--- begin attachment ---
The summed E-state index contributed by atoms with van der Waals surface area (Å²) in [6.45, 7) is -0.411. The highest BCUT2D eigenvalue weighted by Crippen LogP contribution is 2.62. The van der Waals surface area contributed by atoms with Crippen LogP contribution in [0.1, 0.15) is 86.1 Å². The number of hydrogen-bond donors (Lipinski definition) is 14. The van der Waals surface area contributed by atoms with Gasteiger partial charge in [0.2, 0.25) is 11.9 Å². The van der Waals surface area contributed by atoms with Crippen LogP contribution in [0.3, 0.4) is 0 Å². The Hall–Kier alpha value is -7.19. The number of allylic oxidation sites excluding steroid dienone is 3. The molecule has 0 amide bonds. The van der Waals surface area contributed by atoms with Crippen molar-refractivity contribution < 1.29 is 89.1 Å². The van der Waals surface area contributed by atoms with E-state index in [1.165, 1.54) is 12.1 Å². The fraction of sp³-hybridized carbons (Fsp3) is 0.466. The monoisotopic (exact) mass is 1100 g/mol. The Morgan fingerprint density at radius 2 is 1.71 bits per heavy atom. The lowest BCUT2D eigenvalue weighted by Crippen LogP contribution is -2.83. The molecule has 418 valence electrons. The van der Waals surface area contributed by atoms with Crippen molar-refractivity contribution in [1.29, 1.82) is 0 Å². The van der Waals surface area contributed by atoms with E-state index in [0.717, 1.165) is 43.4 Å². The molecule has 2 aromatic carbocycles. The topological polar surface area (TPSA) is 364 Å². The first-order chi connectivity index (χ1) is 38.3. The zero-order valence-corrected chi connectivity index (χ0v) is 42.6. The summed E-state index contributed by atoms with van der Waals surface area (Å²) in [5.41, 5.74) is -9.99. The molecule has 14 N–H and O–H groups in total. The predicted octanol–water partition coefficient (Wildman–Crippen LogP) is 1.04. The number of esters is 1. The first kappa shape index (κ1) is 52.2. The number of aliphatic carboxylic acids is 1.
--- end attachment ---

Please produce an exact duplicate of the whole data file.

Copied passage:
The summed E-state index contributed by atoms with van der Waals surface area (Å²) in [6.45, 7) is -0.411. The highest BCUT2D eigenvalue weighted by Crippen LogP contribution is 2.62. The van der Waals surface area contributed by atoms with Crippen LogP contribution in [0.1, 0.15) is 86.1 Å². The number of hydrogen-bond donors (Lipinski definition) is 14. The van der Waals surface area contributed by atoms with Gasteiger partial charge in [0.2, 0.25) is 11.9 Å². The van der Waals surface area contributed by atoms with Crippen LogP contribution in [0.3, 0.4) is 0 Å². The Hall–Kier alpha value is -7.19. The number of allylic oxidation sites excluding steroid dienone is 3. The molecule has 0 amide bonds. The van der Waals surface area contributed by atoms with Crippen molar-refractivity contribution < 1.29 is 89.1 Å². The van der Waals surface area contributed by atoms with E-state index in [1.165, 1.54) is 12.1 Å². The fraction of sp³-hybridized carbons (Fsp3) is 0.466. The monoisotopic (exact) mass is 1100 g/mol. The Morgan fingerprint density at radius 2 is 1.71 bits per heavy atom. The lowest BCUT2D eigenvalue weighted by Crippen LogP contribution is -2.83. The molecule has 418 valence electrons. The van der Waals surface area contributed by atoms with Crippen molar-refractivity contribution in [1.29, 1.82) is 0 Å². The van der Waals surface area contributed by atoms with E-state index in [0.717, 1.165) is 43.4 Å². The molecule has 2 aromatic carbocycles. The topological polar surface area (TPSA) is 364 Å². The first-order chi connectivity index (χ1) is 38.3. The zero-order valence-corrected chi connectivity index (χ0v) is 42.6. The summed E-state index contributed by atoms with van der Waals surface area (Å²) in [5.41, 5.74) is -9.99. The molecule has 14 N–H and O–H groups in total. The predicted octanol–water partition coefficient (Wildman–Crippen LogP) is 1.04. The number of esters is 1. The first kappa shape index (κ1) is 52.2. The number of aliphatic carboxylic acids is 1.